Conclusion Top

The study suggests that photobiomodulation using our devised LLLT program solely, with no added value of the UVBR therapy, can provide quick relief of fatigue and cognitive dysfunctions, and improvement of the disability status on the short term. That can accordingly improve the quality of life for patients with RRMS immensely. And calls for larger follow-up research work to confirm the long-term results for future clinical application.


The cost-effective and safe LLLT can be clinically used as an effective adjuvant therapy for the mainstream RRMS management.

Financial support and sponsorship


Conflicts of interest

There are no conflicts of interest.

  References Top

Sehanovic A, Smajlovic D, Tupkovic E, Ibrahimagic OC, Kunic S, Dostovic Z et al. Cognitve disorders in patients with multiple sclerosis. Mater Sociomed 2020; 32:191–195.  Back to cited text no. 1
WHO & MSIF. Multiple sclerosis resources in the world, Atlas. London: Multiple Sclerosis International Federation; 2008.  Back to cited text no. 2
MSIF. Atlas of MS 2013. Mapping multiple sclerosis around the world. London: Multiple Sclerosis International Federation; 2013. p. 8.  Back to cited text no. 3
Hamdy S. Hamdy S. Epidemiology of multiple sclerosis in Egypt, 5th Magrebian congress of Neurology and 15thnational congress of Neurology , Yasmin Hammamet, Tunisia 1-3 October 2009.  Back to cited text no. 4
Chiaravalloti ND, DeLuca J. Cognitive impairment in multiple sclerosis. Lancet Neurol 2008; 7:1139–1151.  Back to cited text no. 5
Litwin T, Dusek P, Szafrański T, Dzieżyc K, Członkowska A, Rybakowski JK. Psychiatric manifestations in Wilson’s disease: possibilities and difficulties for treatment. Ther Adv Psychopharmacol 2018; 8:199–211.  Back to cited text no. 6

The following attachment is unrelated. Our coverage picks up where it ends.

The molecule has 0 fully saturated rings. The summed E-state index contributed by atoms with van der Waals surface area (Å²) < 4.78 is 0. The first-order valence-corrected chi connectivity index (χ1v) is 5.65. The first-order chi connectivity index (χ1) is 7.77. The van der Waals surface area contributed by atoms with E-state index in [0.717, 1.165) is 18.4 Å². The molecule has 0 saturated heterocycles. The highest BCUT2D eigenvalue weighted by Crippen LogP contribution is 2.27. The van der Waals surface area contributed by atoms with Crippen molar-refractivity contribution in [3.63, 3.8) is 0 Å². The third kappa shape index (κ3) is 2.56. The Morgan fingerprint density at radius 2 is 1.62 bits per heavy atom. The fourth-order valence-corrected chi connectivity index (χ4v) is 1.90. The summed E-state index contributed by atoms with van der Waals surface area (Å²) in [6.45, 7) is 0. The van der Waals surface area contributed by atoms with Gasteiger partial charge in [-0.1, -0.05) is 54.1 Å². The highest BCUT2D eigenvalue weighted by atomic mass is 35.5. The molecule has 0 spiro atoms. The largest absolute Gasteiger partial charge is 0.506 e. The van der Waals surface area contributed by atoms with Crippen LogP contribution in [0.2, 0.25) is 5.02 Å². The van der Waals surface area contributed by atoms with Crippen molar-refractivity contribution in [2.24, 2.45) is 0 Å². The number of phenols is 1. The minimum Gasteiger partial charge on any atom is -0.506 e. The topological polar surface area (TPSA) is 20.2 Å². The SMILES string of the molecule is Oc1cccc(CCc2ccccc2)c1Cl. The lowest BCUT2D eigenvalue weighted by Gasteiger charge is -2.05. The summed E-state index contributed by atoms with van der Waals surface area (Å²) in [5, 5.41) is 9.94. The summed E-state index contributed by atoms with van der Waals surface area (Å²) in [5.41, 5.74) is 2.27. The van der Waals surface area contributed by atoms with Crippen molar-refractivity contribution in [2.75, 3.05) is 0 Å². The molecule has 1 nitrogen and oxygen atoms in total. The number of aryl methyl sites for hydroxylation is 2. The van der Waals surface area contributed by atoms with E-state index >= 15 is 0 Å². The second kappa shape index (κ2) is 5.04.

Lopez-Soley E, Martinez-Heras E, Andorra M, Solanes A, Radua J, Montejo C et al. Dynamics and predictors of cognitive impairment along the disease course in multiple sclerosis. J Pers Med 2021; 11:1107.  Back to cited text no. 7
DeLuca GC, Yates RL, Beale H, Morrow SA. Cognitive impairment in multiple sclerosis: clinical, radiologic and pathologic insights. Brain Pathol 2015; 25:79–98.  Back to cited text no. 8
Khan F, Amatya B, Galea M. Management of fatigue in persons with multiple sclerosis. Front Neurol 2014; 5:177.  Back to cited text no. 9
Multiple Sclerosis Council for Clinical Practice Guidelines. Fatigue and multiple sclerosis: evidence-based management strategies for fatigue in multiple sclerosis. Washington, DC: Paralyzed Veterans of America; 1998.  Back to cited text no. 10
Kos D, Kerckhofs E, Nagels G, D’hooghe MB, Ilsbroukx S. Origin of fatigue in multiple sclerosis: review of the literature. Neurorehabil Neural Repair 2008; 22:91–100.  Back to cited text no. 11
Braley TJ, Chervin RD. Fatigue in multiple sclerosis: mechanisms, evaluation, and treatment. Sleep 2010; 33:1061–1067.  Back to cited text no. 12
Asano M, Finlayson ML. Meta-analysis of three different types of fatigue management interventions for people with multiple sclerosis: exercise, education, and medication. Mult Scler Int 2014; 2014:798285.  Back to cited text no. 13
Adela R, Borkar RM, Mishra N, Bhandi M, Vishwakarma G, Varma B et al. Lower serum vitamin D metabolite levels in relation to circulating cytokines/chemokines and metabolic hormones in pregnant women with hypertensive disorders. Front Immunol 2017; 8:273.  Back to cited text no. 14
Munger KL, Levin LI, Hollis BW, Howard NS, Ascherio A. Serum 25-hydroxyvitamin D levels and risk of multiple sclerosis. JAMA 2006; 296:2832–2838.  Back to cited text no. 15
Becklund BR, Severson KS, Vang SV, DeLuca HF. UV radiation suppresses experimental autoimmune encephalomyelitis independent of vitamin D production. Proc Natl Acad Sci U S A 2010; 107:6418–6423.  Back to cited text no. 16
Breuer J, Schwab N, Schneider-Hohendorf T, Marziniak M, Mohan H, Bhatia U et al. Ultraviolet B light attenuates the systemic immune response in central nervous system autoimmunity. Ann Neurol 2014; 75:739–758.  Back to cited text no. 17